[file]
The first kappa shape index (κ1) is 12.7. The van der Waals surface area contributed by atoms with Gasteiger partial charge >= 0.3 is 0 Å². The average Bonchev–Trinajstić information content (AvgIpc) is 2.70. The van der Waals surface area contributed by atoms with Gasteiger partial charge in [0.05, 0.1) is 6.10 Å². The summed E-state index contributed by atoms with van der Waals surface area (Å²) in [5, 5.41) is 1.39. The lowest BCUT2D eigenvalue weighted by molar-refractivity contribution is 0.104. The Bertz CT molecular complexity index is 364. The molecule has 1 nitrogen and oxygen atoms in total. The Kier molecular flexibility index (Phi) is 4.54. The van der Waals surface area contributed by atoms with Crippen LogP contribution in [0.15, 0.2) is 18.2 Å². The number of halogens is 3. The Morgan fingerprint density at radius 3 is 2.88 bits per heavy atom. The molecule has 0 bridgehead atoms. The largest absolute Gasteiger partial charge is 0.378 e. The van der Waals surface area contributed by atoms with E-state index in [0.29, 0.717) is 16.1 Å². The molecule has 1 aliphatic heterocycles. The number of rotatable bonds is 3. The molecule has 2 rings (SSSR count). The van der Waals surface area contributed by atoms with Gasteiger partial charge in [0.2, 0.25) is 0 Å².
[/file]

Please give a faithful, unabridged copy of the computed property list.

The first kappa shape index (κ1) is 12.7. The van der Waals surface area contributed by atoms with Gasteiger partial charge >= 0.3 is 0 Å². The average Bonchev–Trinajstić information content (AvgIpc) is 2.70. The van der Waals surface area contributed by atoms with Gasteiger partial charge in [0.05, 0.1) is 6.10 Å². The summed E-state index contributed by atoms with van der Waals surface area (Å²) in [5, 5.41) is 1.39. The lowest BCUT2D eigenvalue weighted by molar-refractivity contribution is 0.104. The Bertz CT molecular complexity index is 364. The molecule has 1 nitrogen and oxygen atoms in total. The Kier molecular flexibility index (Phi) is 4.54. The van der Waals surface area contributed by atoms with Crippen LogP contribution in [0.15, 0.2) is 18.2 Å². The number of halogens is 3. The Morgan fingerprint density at radius 3 is 2.88 bits per heavy atom. The molecule has 0 bridgehead atoms. The largest absolute Gasteiger partial charge is 0.378 e. The van der Waals surface area contributed by atoms with E-state index in [0.29, 0.717) is 16.1 Å². The molecule has 1 aliphatic heterocycles. The number of rotatable bonds is 3. The molecule has 2 rings (SSSR count). The van der Waals surface area contributed by atoms with Gasteiger partial charge in [0.2, 0.25) is 0 Å².